The third installment from executive producers Tom Hanks, Gary Goetzman and Mark Herzog, following in the footsteps of critically-acclaimed series THE SIXTIES and THE SEVENTIES, tackles 10 years shaped by exceptionalism and excess. Like its predecessors, THE EIGHTIES intersperses rare archival newsreel footage, interviews, and comments by historians, journalists, politicians, celebrities and others, painting a perspective-rich picture of a vibrant decade. Episodes examine the age of Reagan, the AIDS crisis, the end of the Cold War, Wall Street corruption, the evolving TV and music scene, and everything in between.
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From roots in the Deep South to the slums of New Jersey, “Who Do You Think You Are?” follows the journeys of some of the most well-known names in American popular culture. Watch as celebrities discover unknown details about themselves and their families while researching their ancestry with the help of historians and genealogical experts.
What if extinct animals weren’t really extinct? Forrest Gallante, a wildlife biologist, is scouring the globe using cutting edge technology on his mission to find species that the world has stopped looking for.
The Great British Bake Off: An Extra Slice, sometimes shortened to An Extra Slice is a British television show made by the BBC and filmed at The London Studios as a spin-off from the reality TV hit series The Great British Bake Off which airs on BBC One.
Each week, host Jo Brand is joined by three different celebrity Bake Off fans. Jo shines a spotlight on the good, the bad and the soggy bottomed from the week’s episode with chat, unseen footage from the BBC One show and an interview with the week’s eliminated baker.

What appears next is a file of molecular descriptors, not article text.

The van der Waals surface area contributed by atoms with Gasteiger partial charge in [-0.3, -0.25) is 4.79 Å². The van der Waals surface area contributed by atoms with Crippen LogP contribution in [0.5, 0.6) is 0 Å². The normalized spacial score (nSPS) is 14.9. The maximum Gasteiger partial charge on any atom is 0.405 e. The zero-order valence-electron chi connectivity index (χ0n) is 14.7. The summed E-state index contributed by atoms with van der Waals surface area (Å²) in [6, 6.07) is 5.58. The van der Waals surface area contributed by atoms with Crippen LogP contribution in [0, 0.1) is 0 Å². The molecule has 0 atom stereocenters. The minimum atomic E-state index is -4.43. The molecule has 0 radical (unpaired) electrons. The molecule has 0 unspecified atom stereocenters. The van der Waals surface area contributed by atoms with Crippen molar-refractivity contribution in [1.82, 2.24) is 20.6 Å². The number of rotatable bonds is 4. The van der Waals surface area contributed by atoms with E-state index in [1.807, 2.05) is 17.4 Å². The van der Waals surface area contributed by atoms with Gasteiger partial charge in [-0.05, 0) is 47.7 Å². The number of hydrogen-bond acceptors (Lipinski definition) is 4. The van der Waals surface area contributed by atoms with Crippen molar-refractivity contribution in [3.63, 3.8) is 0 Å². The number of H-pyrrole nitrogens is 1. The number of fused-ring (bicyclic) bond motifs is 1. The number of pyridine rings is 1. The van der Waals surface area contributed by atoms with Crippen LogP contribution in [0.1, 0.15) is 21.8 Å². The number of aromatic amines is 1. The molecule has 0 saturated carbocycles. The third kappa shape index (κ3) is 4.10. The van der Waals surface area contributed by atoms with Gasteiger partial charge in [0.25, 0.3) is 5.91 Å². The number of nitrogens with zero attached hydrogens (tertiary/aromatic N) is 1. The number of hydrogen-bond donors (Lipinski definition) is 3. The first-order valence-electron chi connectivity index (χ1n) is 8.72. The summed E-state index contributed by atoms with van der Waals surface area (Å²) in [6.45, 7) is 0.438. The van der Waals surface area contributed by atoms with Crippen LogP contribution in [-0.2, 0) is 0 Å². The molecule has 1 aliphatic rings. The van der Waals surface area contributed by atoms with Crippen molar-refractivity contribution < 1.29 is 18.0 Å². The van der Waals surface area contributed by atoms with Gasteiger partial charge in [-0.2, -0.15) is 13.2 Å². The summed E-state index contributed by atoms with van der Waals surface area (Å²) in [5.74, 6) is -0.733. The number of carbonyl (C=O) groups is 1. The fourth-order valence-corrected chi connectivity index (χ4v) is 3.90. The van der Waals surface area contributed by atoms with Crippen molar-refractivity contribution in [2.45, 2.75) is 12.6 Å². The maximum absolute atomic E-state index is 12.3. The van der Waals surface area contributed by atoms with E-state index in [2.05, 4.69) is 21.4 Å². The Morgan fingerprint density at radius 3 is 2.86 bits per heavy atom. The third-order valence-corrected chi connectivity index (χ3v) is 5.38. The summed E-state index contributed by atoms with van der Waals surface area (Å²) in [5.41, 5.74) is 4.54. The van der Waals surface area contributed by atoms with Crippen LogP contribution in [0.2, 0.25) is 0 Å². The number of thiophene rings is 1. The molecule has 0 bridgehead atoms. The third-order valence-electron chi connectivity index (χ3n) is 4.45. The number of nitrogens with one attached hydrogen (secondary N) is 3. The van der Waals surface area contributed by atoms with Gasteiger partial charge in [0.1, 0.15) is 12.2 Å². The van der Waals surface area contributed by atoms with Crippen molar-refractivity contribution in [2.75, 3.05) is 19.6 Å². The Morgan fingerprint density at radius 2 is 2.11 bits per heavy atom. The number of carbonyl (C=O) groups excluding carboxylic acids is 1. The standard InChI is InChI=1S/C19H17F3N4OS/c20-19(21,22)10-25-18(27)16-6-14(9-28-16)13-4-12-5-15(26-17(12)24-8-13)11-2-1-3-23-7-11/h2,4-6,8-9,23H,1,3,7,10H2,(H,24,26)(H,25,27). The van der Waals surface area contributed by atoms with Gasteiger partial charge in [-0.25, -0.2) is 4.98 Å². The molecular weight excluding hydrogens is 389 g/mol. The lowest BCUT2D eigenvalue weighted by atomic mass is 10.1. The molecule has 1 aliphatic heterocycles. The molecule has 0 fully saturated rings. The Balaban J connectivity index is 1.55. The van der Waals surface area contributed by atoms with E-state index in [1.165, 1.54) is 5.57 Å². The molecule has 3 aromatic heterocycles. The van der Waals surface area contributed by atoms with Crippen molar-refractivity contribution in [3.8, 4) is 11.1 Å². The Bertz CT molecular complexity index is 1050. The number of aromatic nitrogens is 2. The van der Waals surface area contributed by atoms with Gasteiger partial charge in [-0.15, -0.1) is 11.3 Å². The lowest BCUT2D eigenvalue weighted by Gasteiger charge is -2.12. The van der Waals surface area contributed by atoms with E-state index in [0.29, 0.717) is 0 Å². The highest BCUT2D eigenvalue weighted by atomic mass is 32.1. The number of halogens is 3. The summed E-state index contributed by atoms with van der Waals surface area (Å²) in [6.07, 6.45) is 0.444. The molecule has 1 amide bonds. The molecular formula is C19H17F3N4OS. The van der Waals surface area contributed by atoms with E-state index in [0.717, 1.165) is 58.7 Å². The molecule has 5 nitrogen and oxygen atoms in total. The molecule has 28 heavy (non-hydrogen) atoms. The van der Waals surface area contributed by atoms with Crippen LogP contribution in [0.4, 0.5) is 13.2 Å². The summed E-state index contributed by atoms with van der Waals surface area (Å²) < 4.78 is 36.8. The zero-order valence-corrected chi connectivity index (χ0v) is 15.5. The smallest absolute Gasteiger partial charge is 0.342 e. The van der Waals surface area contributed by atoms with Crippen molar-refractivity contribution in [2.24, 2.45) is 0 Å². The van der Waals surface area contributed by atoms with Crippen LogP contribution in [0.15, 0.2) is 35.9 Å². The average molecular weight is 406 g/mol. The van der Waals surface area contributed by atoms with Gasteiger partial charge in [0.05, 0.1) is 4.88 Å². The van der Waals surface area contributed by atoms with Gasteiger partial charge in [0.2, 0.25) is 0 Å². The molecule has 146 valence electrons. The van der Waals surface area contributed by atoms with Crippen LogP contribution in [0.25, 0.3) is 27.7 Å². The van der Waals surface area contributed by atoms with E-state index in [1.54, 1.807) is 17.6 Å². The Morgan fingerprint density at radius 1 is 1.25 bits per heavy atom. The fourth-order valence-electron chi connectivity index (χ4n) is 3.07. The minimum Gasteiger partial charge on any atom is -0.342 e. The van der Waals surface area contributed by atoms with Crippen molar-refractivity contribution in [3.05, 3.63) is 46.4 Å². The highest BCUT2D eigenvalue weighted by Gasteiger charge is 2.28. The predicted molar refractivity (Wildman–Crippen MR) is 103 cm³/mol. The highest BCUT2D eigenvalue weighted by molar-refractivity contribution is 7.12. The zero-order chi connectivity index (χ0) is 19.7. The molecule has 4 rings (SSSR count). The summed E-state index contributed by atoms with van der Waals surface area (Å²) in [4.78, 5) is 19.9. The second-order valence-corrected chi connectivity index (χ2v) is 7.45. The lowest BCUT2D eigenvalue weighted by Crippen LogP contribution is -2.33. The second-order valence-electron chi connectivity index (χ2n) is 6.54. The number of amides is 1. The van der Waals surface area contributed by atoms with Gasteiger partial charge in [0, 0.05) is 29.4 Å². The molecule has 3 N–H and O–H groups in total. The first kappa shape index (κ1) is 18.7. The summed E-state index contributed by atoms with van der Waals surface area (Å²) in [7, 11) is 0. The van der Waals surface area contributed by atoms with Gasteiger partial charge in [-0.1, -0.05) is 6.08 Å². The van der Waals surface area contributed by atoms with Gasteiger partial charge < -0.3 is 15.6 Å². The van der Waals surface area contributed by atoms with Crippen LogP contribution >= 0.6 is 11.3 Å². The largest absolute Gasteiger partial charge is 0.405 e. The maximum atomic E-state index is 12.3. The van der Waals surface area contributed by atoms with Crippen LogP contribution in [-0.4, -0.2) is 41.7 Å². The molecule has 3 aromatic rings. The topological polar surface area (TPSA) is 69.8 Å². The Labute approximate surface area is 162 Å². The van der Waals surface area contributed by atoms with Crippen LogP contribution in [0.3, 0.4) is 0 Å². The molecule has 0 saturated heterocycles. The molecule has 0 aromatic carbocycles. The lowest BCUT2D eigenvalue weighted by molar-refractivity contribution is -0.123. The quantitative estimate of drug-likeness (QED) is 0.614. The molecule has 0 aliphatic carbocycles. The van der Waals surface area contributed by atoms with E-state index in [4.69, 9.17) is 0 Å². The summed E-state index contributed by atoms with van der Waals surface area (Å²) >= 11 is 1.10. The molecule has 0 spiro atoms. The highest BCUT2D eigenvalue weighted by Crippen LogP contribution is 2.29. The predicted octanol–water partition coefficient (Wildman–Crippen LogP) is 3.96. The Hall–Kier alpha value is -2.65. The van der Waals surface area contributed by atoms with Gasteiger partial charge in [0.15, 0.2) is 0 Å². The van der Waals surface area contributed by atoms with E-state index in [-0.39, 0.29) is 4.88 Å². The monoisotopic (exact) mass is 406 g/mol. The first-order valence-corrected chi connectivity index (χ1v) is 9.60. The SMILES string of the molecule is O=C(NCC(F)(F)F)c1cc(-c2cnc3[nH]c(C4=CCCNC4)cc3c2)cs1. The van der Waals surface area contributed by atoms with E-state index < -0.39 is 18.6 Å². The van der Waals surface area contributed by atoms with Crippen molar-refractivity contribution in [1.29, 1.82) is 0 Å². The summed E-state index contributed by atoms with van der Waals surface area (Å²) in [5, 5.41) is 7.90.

The studio audience are challenged to bring a bake in from home from the week’s baking theme, be that bread, pastry, or cakes, and viewers are invited to share photos of their efforts too.
For many people, owning and operating their own business is the ultimate American dream. On average, more than 540,000 new businesses a month will launch in the United States, but what separates a good idea from one that just reads well on paper? Enter the experts who are offering not only a cash investment, but sweat equity to burgeoning businesses.
In 1980, the U.S. government banned new human occupation in the Arctic National Wildlife Refuge in Alaska, a protected area, home to thousands of native animals and pristine terrain spanning roughly the size of South Carolina. Currently, only a handful of families spread across seven permitted cabins are allowed to remain in the refuge. Within less than 100 years, all remaining permits will reach expiration, and there will be no human presence left.